July/August 2008 Issue
Tyla was the director of a community mental health center that provided counseling services for low-income people struggling with mental health emergencies and chronic mental illness. A significant percentage of the agency’s clients were refugees and immigrants. Tyla learned that her state’s governor had issued an executive order requiring any agency receiving state funding to ask clients for proof of citizenship. The order further required agencies to notify state and federal law enforcement authorities if an applicant for services was an undocumented immigrant. Tyla, concerned that compliance would undermine clients’ trust and jeopardize the agency’s relationship with the local community, considered whether to comply with the governor’s executive order.
Juan was the director of a community action program that provided a wide range of services to low-income clients, including energy assistance, emergency shelter, a food pantry, employment services, literacy education, and substance abuse counseling. Juan learned that as a result of a severe budget crisis, the funding his agency received from state government was being slashed by about 40%. Juan and his board of directors had to make a series of daunting decisions about which programs and employees to terminate, knowing that no matter what they decided, some very vulnerable people would be harmed.
Madeline was the executive director of a family services agency that provided clinical services to individuals, couples, families, and small groups of clients. The agency’s accountant notified Madeline of spending irregularities in a large federally funded program for homeless families. After some investigation, she discovered that the program’s director, a longtime agency employee, had misappropriated nearly $25,000 for his personal use. Madeline had to decide whether to report her subordinate’s misconduct to the local police or handle the matter internally.
Seasoned social work administrators know that their jobs are sometimes fraught with ethical challenges. It is not enough for administrators to know about budgeting, program planning, grant writing, marketing, and personnel management. They also need a keen understanding of moral dilemmas in administration—that is, circumstances requiring hard choices among competing values, duties, and obligations. To be competent administrators, social workers need a comprehensive and firm grasp of ethical dilemmas in administration; ethical analysis, moral reasoning, and decision-making strategies; and ethical risk-management protocols to protect clients and prevent ethics complaints and litigation.
Second, social work administrators encounter ethical dilemmas involving program and organizational design, administrative policy, and program development. For example, administrators may encounter ethical challenges concerning compliance with unjust contract provisions, statutes, regulations, or policies; allocation of limited or scarce resources (known in the ethics field as issues of distributive justice); use of deceptive marketing practices; and personnel issues involving harassment, affirmative action, labor actions and strikes, and termination of employment.
Finally, social work administrators sometimes face ethical dilemmas involving relationships among agency staff and colleagues. These may involve instances where administrators discover that staffers or colleagues have been involved in fraudulent practices or other unethical conduct and need to make decisions about whether to “blow the whistle.”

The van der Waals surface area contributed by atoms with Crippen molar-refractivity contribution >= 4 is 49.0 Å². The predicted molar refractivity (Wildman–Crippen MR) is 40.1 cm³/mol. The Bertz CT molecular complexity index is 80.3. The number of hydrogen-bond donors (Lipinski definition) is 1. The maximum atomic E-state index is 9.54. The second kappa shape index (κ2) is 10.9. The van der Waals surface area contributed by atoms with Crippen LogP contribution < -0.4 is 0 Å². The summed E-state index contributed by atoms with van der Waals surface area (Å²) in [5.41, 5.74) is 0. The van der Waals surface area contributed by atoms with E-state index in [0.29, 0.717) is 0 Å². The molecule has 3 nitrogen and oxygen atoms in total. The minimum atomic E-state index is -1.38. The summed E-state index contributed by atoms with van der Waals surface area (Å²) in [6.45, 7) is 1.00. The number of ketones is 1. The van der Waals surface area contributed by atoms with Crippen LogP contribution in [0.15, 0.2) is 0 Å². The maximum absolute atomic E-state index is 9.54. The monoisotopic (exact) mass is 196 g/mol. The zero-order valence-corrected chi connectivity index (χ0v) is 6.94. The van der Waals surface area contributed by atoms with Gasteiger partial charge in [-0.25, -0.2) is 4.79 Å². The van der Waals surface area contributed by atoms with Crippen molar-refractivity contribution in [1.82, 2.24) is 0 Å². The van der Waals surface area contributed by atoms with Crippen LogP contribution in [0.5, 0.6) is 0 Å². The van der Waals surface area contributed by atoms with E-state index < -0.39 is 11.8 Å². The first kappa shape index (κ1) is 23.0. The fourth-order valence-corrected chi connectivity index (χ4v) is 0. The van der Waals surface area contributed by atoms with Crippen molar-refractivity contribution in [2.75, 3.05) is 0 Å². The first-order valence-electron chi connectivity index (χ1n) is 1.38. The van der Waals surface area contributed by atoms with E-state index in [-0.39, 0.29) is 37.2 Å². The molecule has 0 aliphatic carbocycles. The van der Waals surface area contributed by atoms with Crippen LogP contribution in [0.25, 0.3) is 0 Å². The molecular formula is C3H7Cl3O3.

Ethical Decision Making
Ethics Risk Management
Administrators should be especially familiar with major ethics-related risks involving ethical mistakes, decision making, and misconduct. Potential risks involve administrators’ relationships with staffers (e.g., hiring and firing decisions, sexual harassment, discrimination, performance evaluations, staff supervision, management of employee impairment) and clients (e.g., the limits of clients’ right to confidentiality, staffers’ use of high-risk and nontraditional treatment strategies and interventions, management of conflicts of interest and boundary issues, sexual harassment, informed consent, defamation of character, consultation, referral, supervision, documentation, and termination of services).
Some of the ethical issues facing social work administrators are straightforward, while others are complex. In light of the extraordinary growth of knowledge related to professional and social work ethics, it behooves social work administrators to acquaint themselves with the impressive array of ethical issues that emerge in social service agencies and organizations and with the rich conceptual tools that have evolved in recent years. Administrators should also be familiar with practical strategies designed to protect clients and prevent ethics complaints and lawsuits. Administrators also need to pay close attention to staffers’ need for ethics training and education.
Social work administrators’ understanding of ethical issues has matured, as has the development of the profession’s pertinent ethical standards and guidelines. Administrators are in a key position to cultivate and refine their agency’s ethical standards, set a moral tone, and oversee assertive and comprehensive ethics education and training. When ethical dilemmas emerge, administrators sit at the end of the decision-making line and thereby assume considerable responsibility for ultimate outcomes.
— Frederic G. Reamer, PhD, is a professor in the graduate program of the School of Social Work, Rhode Island College. He is the author of many books and articles, and his research has addressed mental health, healthcare, criminal justice, and professional ethics.